It’s been a little while since I last posted here. Since then, the US has leapt into a handcart and gone hurtling off to Hell. It is so much worse, and progressing so much faster, than I had feared. It’s almost laughable, it’s so bad. Meanwhile, Britain’s future under Brexit looks worse and worse but for some reason we’re going to plough ahead with it instead of admitting it’s a Bad Plan. And in further happy news, many environmental scientists think we’ve gone so far that we won’t be able to limit global warming to 2oC. Basically, my friends, it’s the end of the world as we know it.
Among other things – like working – why wasn’t I born to wealth and idleness? – I’ve been bravely engaging with this depressing state of affairs by re-arranging my books. The sky may fall in but at least I’ll be able to lay my hand on my Renaissance poetry as I expire. I was driven to it by too much ogling of Simon’s posts on Other People’s Bookshelves. After reading every single one, I was forced to conclude that Other People’s Bookshelves tend to look much nicer than mine, which have a stuffed-into-every-available-space air to them. They also tend have fewer thick black cobwebs and bits of spider dinners and less dust clinging to the pages. And then, if I’m tidying and cleaning, maybe I should cull a bit too. Viewed practically, I can’t reread all of these books before I die, especially as tempting new books keep being published all the time.
The first thing to do was to think about ordering. I had a large wall of books, which was divided into non-fiction, poetry and drama, and fiction, all then arranged alphabetically by author. There’s a small bookcase in the kitchen, containing gardening books, travel, a paltry few cookery books, books on making stuff. There’s another bookcase in the sitting-room in which my daughter’s books and my art books strive for mastery. My unread books were all crammed into the icy cupboard I pompously refer to as my ‘study’. I never seemed to read any of them... And then in the attic were boxes of children’s books, and let’s not even think about the books still at my parents’ house in Britain...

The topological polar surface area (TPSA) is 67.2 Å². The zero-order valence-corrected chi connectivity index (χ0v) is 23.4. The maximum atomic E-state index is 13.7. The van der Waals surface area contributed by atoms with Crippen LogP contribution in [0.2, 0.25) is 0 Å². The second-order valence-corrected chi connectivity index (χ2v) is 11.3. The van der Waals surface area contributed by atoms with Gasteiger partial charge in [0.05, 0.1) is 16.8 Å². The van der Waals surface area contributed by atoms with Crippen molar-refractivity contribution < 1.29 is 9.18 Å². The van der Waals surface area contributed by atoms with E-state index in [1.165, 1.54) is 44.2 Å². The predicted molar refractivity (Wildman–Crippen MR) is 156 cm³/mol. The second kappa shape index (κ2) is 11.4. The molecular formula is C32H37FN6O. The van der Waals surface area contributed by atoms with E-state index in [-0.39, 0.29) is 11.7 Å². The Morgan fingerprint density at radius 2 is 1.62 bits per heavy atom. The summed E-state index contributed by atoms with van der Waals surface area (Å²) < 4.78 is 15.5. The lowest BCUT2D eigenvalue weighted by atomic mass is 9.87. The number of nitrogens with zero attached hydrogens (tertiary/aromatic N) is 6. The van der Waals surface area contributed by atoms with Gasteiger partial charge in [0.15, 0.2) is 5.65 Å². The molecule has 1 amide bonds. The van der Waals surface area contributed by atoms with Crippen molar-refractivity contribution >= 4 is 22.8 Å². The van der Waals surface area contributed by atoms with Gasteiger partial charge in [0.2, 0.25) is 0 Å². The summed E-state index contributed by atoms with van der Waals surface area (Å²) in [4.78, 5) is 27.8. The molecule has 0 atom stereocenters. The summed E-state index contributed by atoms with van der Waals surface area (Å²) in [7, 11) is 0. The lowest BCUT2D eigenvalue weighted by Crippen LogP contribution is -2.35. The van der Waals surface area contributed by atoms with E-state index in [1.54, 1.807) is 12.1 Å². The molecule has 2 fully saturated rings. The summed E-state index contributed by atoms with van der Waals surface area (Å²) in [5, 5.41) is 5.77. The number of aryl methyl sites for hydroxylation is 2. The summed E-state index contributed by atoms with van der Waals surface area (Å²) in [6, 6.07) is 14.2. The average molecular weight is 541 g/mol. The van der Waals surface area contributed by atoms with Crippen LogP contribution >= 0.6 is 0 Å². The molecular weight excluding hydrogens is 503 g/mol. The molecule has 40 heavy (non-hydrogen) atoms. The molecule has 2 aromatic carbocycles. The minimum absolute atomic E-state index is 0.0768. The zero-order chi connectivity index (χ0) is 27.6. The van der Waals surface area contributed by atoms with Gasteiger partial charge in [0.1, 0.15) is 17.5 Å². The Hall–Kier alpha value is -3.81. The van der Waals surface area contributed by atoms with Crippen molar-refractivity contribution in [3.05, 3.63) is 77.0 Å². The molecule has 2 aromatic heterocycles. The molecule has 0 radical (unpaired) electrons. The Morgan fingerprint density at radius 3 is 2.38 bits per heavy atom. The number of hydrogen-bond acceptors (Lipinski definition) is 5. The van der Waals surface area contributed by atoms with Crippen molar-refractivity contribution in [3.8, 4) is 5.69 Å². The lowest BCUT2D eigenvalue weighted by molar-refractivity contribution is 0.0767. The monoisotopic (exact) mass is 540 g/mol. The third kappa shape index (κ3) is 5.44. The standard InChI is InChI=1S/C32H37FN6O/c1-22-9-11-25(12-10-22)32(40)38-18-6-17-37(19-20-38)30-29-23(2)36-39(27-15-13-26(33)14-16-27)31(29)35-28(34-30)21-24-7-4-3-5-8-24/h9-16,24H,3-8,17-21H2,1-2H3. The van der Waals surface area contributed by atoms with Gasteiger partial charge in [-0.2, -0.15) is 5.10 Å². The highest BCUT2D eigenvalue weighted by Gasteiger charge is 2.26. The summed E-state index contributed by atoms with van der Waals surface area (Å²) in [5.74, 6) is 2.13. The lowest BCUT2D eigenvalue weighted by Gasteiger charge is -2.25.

I decided that, in addition to needing to tidy and cull my books, the TBR system wasn’t working and ordering things alphabetically was boring. (Is this my midlife crisis? Deciding that my shelving system lacks thrills?) Ignoring the art books and the books in the kitchen for the time being, I planned to group the non-fiction by subject and then shelve all the literature – poetry, prose and fiction – chronologically. Great idea, eh? What could go wrong?
This is what happened.
(Well, this is not what happened – if only it had been like this! Edouard John Menta, Maid Reading in a Library, oil on panel, shamelessly filched from Harriet)
First I tackled the non-fiction. That was fun! I’d forgotten how many interesting books I owned, read and unread. All muddled up together, I hadn’t been able to find anything nor looked very much. But now, sitting with their friends, they look much more attractive. There’s a group of wimminy writer books, which includes diaries and biographies and Virginia Woolf, Elizabeth Bowen, May Sarton, Maya Angelou – also a biography of Ottoline Morrell – but not Lesley Blanche. She’s with the Imperialist travellers, along with Emily Eden and White Mughals, and I put Edward Saïd there too to keep an eye on them. There’s a group of books on Nigeria and another on witchy books, of which I have a surprisingly large number. Perhaps I should change my job.